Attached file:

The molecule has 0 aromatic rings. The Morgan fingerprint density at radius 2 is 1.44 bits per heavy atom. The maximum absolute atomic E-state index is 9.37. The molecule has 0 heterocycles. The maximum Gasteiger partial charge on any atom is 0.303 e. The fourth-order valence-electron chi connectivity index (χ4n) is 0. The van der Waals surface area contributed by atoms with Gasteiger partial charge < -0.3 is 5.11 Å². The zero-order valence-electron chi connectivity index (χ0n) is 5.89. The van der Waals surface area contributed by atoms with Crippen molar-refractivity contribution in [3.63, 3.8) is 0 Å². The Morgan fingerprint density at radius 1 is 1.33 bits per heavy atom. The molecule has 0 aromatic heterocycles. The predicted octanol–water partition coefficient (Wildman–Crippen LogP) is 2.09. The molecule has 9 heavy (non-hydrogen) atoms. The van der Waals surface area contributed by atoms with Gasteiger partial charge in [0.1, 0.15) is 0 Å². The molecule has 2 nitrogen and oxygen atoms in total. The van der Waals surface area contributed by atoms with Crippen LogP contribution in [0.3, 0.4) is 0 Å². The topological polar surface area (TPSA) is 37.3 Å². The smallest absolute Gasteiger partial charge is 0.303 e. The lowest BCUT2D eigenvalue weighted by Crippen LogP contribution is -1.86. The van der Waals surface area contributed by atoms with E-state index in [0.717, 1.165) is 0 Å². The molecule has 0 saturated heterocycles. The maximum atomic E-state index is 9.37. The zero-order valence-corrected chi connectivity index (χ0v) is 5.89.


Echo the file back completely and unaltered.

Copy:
The molecule has 0 aromatic rings. The Morgan fingerprint density at radius 2 is 1.44 bits per heavy atom. The maximum absolute atomic E-state index is 9.37. The molecule has 0 heterocycles. The maximum Gasteiger partial charge on any atom is 0.303 e. The fourth-order valence-electron chi connectivity index (χ4n) is 0. The van der Waals surface area contributed by atoms with Gasteiger partial charge < -0.3 is 5.11 Å². The zero-order valence-electron chi connectivity index (χ0n) is 5.89. The van der Waals surface area contributed by atoms with Crippen molar-refractivity contribution in [3.63, 3.8) is 0 Å². The Morgan fingerprint density at radius 1 is 1.33 bits per heavy atom. The molecule has 0 aromatic heterocycles. The predicted octanol–water partition coefficient (Wildman–Crippen LogP) is 2.09. The molecule has 9 heavy (non-hydrogen) atoms. The van der Waals surface area contributed by atoms with Gasteiger partial charge in [0.1, 0.15) is 0 Å². The molecule has 2 nitrogen and oxygen atoms in total. The van der Waals surface area contributed by atoms with Crippen LogP contribution in [0.3, 0.4) is 0 Å². The topological polar surface area (TPSA) is 37.3 Å². The smallest absolute Gasteiger partial charge is 0.303 e. The lowest BCUT2D eigenvalue weighted by Crippen LogP contribution is -1.86. The van der Waals surface area contributed by atoms with E-state index in [0.717, 1.165) is 0 Å². The molecule has 0 saturated heterocycles. The maximum atomic E-state index is 9.37. The zero-order valence-corrected chi connectivity index (χ0v) is 5.89.